Working toward a new goal can be extremely stressful. We strive for perfectionism and, yet, we falter and backslide and end up feeling like quitting. We may even feel tempted to go to the extreme in the opposite direction of the original goal. Accepting setbacks is an essential part of making resolutions. You’re more likely to succeed if you plan for them. Read on for some tips to help you prepare.
1. Reflect. What triggered the setback? Was it stress or were you influenced by those around you? Sometimes, we give in because we’re angry and somehow believe we are hurting the person we’re angry with by sabotaging our own efforts toward improvement. It’s important to identify the root cause and learn from it. Learning from mistakes helps one feel slightly less like a failure.
2. Accept. Accepting setbacks as part of any goal (or just life in general) is essential to overcoming challenges. We are not superhuman, so it’s inevitable that we will encounter obstacles along the journey. Realize that you are not the first or last to experience this and things rarely go as planned.
3. Track. Make note of strategies that have helped you to get back on track in the past. Being proactive and preparing for the worst can prevent a complete derailment down the road. Keep a journal or have some go-to quotes or self-pep talks on hand to offer some positivity and a clear mind. Taking a hot bath can also hit the reset button.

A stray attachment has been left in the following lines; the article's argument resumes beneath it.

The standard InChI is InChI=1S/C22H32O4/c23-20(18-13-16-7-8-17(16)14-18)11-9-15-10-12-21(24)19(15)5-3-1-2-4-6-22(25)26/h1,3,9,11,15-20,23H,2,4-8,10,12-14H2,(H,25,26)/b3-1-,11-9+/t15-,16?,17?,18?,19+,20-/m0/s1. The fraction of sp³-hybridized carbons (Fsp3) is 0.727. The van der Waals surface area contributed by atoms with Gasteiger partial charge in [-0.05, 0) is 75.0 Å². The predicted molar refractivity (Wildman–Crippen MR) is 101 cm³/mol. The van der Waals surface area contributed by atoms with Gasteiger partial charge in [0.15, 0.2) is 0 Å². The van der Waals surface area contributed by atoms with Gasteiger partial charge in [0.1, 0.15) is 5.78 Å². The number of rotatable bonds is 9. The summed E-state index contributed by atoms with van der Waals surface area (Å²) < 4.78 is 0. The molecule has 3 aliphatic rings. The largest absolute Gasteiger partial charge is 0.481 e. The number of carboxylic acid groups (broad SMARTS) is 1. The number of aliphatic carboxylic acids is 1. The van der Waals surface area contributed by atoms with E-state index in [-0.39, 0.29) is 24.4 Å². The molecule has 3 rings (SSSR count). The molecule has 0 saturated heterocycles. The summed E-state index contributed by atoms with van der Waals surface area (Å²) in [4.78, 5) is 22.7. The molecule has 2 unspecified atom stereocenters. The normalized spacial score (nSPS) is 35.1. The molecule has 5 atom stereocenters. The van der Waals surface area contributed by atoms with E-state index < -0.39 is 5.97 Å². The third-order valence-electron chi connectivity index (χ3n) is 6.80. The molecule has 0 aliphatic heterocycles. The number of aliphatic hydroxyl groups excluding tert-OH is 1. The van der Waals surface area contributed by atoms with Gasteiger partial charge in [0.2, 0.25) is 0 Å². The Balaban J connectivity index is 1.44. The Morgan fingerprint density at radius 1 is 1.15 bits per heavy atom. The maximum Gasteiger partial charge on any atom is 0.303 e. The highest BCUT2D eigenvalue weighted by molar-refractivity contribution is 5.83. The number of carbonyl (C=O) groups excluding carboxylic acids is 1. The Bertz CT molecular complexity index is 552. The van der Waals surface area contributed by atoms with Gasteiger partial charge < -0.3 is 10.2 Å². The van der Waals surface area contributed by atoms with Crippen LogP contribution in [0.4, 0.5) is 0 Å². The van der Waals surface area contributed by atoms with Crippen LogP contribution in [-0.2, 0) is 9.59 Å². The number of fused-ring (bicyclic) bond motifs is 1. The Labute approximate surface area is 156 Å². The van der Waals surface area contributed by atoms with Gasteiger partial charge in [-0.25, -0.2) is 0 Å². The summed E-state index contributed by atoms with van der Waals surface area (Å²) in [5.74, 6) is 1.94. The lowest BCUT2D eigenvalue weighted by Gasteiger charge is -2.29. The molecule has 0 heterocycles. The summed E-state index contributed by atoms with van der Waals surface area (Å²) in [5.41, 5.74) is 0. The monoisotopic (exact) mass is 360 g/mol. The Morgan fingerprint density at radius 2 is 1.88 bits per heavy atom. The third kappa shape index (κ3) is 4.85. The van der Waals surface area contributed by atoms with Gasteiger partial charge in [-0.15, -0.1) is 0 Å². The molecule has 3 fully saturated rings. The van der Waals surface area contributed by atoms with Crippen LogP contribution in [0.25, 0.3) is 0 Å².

4. Seek inspiration. It’s important to remember those throughout history that, because they refused to allow challenges to stop them, rewrote the future for so many. Civil rights leaders immediately come to mind and, while your goal may not hold that level of significance, using them for inspiration can help power you through.
5. Seek support. Enlisting the support of an accountability partner can be the extra push you need. This is not simply to keep you from making mistakes, but to help you recover when you do. We all need someone to remind us “I’ve been there, too.” There’s nothing encouraging about feeling alone in your situation. Depending on the goal/resolution you are working toward, programs sometimes offer coaching, which can serve a similar purpose. Support doesn’t end there, however. This can also be a great time to implement therapy as part of your self-care routine. Therapists don’t simply help you through struggles. They can also help you identify and remove barriers to improving your quality of life.
6. Don’t procrastinate. Get back on the wagon as quickly as possible. I am the worst for saying “I will start back on Monday.” So much pressure gets put on Monday that we often set ourselves up for failure. Remember, it doesn’t have to be a new year or a new week for a new start. There’s no time like the present.
It’s great to have goals and resolutions, but if you find yours results in stress rather than motivation, try aiming lower and start with something small, like decreasing your waste or managing your time more efficiently. A goal should inspire, not exhaust, and accepting setbacks ensures this. It also doesn’t have to be grand. Small changes often make the greatest impact.